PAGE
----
Presentation on theme: "Response to Intervention www.interventioncentral.org RTI: We’re in Dragon Country Now! Jim Wright www.interventioncentral.org."— Presentation transcript:
Response to Intervention www.interventioncentral.org RTI: We’re in Dragon Country Now! Jim Wright www.interventioncentral.org
Response to Intervention www.interventioncentral.org 2 Hic sunt dracones. [Latin for “Here be dragons…”] Phrase appearing on the Lenox Globe circa 1503, denoting unknown dangers on the unexplored east coast of Asia. This term now is used to describe any instance in which decision-making or action is difficult because the situation is so complex or because so many variables are unknown. Source: Wikipedia: http://en.wikipedia.org/wiki/Here_be_dragons#Dragons_on_maps
Response to Intervention www.interventioncentral.org 3 Two Ways to Solve Problems: Algorithm vs. Heuristic Algorithm. An explicit step-by-step procedure for producing a solution to a given problem. Example: Multiplying 6 x 2 Heuristic. A rule of thumb or approach which may help in solving a problem, but is not guaranteed to find a solution. Heuristics are exploratory in nature. Example: Using a map to find an appropriate route to a location.
Response to Intervention www.interventioncentral.org 4 As Knowledge Base Grows, Heuristic Approaches (Exploratory, Open-Ended Guidelines to Solving a Problem) Can Sometimes Turn into Algorithms (Fixed Rules for Solving a Problem ) Example: Recipes Through History DARYOLS: ORIGINAL14th CENTURY ENGLISH RECIPE (HEURISTIC): Take cream of cow milk, or of almonds; do there-to eggs with sugar, saffron and salt. Mix it fair. Do it in a pie shell of 2 inch deep; bake it well and serve it forth. MODERN DARYOLS RECIPE (ALGORITHM): INGREDIENTS 2 (9 inch) unbaked pie crusts 1/2 cup blanched almonds 1 1/4 cups cold water 1 cup half-and-half cream 1 pinch saffron powder 1 teaspoon ground cinnamon 5 eggs 3/4 cup white sugar 1 teaspoon rose water DIRECTIONS Preheat the oven to 350 degrees F (175 degrees C). Press pie crusts into the bottom and up the sides of two 9 inch pie pans. Prick with a fork all over to keep them from bubbling up. Bake pie crusts for about 10 minutes in the preheated oven, until set but not browned. Set aside to cool. Make an almond milk by placing almonds in the container of a food processor. Process until finely ground, then add water, and pulse just to blend. Let the mixture sit for 10 minutes, then strain through a cheesecloth. Measure out 1 cup of the almond milk, and mix with half and half. Stir in the saffron and cinnamon, and set aside. Place the eggs and sugar in a saucepan, and mix until well blended. Place the pan over low heat, and gradually stir in the almond milk mixture and cinnamon. Cook over low heat, stirring constantly until the mixture begins to thicken. When the mixture is thick enough to evenly coat the back of a metal spoon, stir in rose water and remove from heat. Pour into the cooled pie shells…. Bake for 40 minutes in the preheated oven, or until the center is set, but the top is not browned. Cool to room temperature, then refrigerate until serving.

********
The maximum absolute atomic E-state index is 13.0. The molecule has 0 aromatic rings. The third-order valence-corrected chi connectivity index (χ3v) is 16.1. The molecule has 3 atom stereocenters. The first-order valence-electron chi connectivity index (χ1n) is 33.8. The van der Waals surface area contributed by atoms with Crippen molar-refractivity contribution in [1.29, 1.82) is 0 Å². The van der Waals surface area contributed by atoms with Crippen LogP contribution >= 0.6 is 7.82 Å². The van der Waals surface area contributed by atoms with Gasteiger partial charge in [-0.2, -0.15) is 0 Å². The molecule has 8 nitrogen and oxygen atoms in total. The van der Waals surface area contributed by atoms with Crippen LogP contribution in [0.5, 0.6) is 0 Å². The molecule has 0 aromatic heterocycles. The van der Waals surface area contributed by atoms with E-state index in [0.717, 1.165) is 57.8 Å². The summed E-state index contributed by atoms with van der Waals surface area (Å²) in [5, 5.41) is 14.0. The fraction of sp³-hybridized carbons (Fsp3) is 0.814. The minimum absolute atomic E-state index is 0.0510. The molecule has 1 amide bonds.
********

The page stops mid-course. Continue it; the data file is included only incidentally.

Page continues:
Response to Intervention www.interventioncentral.org 5 RTI is a Work in Progress: Some I\Areas Can Be Managed Like an Algorithm While Others Require a Heuristic Approch Reading Fluency. Can be approached as a fixed algorithm. –DIBELS allows universal screening and progress-monitoring –DIBELS benchmarks give indication of student risk status –Classroom-friendly research-based fluency building interventions have been validated Study Skills. A complex set of skills whose problem-solving approach resembles a heuristic. –Student’s basic set of study skills must be analyzed –The intervention selected will be highly dependent on the hypothesized reason(s) for the student’s study difficulties –The quality of the research on study-skills interventions varies and is still in development
Response to Intervention www.interventioncentral.org 6 What Are 5 ‘dragon regions’ of RTI? Scarcity of research demonstrating the effectiveness of RTI vs. traditional methods of special identification (Fuchs, Mock, Morgan, & Young, 2003) Indeterminate decision rules for length of time an intervention should be implemented, number of intervention trials required, etc. (Barnett, Daly, Jones, & Lentz, 2004; Gresham 2001) Gaps in the intervention literature—limited information about effective interventions for certain target concerns (e.g., reading comprehension) and for higher age-groups (e.g., high school) (Gresham 2001; Gresham, 1998; Kratochwill & Shernoff, 2003; Vaughn & Fuchs, 2003) Questions of how scalable and cost-effective the RTI model is (Gresham 2001; Gresham, 1998; Kratochwill & Shernoff, 2003; Vaughn & Fuchs, 2003) Lack of clarity regarding how RTI fits in to the Special Education referral process (34 C.F.R. 300 & 301, 2006)
Response to Intervention www.interventioncentral.org 7 References 34 C.F.R. 300 & 301 (2006). Assistance to States for the Education of Children With Disabilities and Preschool Grants for Children With Disabilities. Barnett, D. W., Daly, E. J., Jones, K. M., & Lentz, F.E. (2004). Response to intervention: Empirically based special service decisions from single-case designs of increasing and decreasing intensity. Journal of Special Education, 38, 66-79. Fuchs, D., Mock, D., Morgan, P. L., & Young, C. L. (2003). Responsiveness-to- Intervention: Definitions, evidence, and implications for the learning disabilities construct. Learning Disabilities Research & Practice, 18(3), 157-171. Gresham, F. M. (2001). Responsiveness to intervention: An alternative approach to the identification of learning disabilities. Paper presented at the Learning Disabilities Summit, Washington DC. Gresham, F. M. (1989). Assessment of treatment integrity in school consultation and prereferral intervention. School Psychology Review, 18, 37–50